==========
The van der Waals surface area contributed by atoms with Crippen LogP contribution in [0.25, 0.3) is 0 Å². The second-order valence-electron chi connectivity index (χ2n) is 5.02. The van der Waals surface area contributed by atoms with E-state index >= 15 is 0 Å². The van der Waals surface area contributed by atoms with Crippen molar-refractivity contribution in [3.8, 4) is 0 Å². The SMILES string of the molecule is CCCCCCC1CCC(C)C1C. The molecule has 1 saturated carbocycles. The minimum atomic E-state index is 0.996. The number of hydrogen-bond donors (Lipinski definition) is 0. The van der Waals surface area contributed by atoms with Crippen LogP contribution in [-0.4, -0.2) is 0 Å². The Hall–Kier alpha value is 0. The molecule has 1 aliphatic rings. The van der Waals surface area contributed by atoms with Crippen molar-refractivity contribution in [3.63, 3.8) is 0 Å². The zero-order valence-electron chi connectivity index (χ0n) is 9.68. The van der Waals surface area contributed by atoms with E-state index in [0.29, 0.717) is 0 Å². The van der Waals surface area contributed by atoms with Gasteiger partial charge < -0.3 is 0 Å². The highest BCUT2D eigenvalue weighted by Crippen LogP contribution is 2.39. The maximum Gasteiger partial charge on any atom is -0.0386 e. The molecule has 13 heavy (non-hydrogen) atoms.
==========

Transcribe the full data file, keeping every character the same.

The van der Waals surface area contributed by atoms with Crippen LogP contribution in [0.25, 0.3) is 0 Å². The second-order valence-electron chi connectivity index (χ2n) is 5.02. The van der Waals surface area contributed by atoms with E-state index >= 15 is 0 Å². The van der Waals surface area contributed by atoms with Crippen molar-refractivity contribution in [3.8, 4) is 0 Å². The SMILES string of the molecule is CCCCCCC1CCC(C)C1C. The molecule has 1 saturated carbocycles. The minimum atomic E-state index is 0.996. The number of hydrogen-bond donors (Lipinski definition) is 0. The van der Waals surface area contributed by atoms with Crippen LogP contribution in [-0.4, -0.2) is 0 Å². The Hall–Kier alpha value is 0. The molecule has 1 aliphatic rings. The van der Waals surface area contributed by atoms with Crippen molar-refractivity contribution in [3.63, 3.8) is 0 Å². The zero-order valence-electron chi connectivity index (χ0n) is 9.68. The van der Waals surface area contributed by atoms with E-state index in [0.29, 0.717) is 0 Å². The van der Waals surface area contributed by atoms with Gasteiger partial charge < -0.3 is 0 Å². The highest BCUT2D eigenvalue weighted by Crippen LogP contribution is 2.39. The maximum Gasteiger partial charge on any atom is -0.0386 e. The molecule has 13 heavy (non-hydrogen) atoms.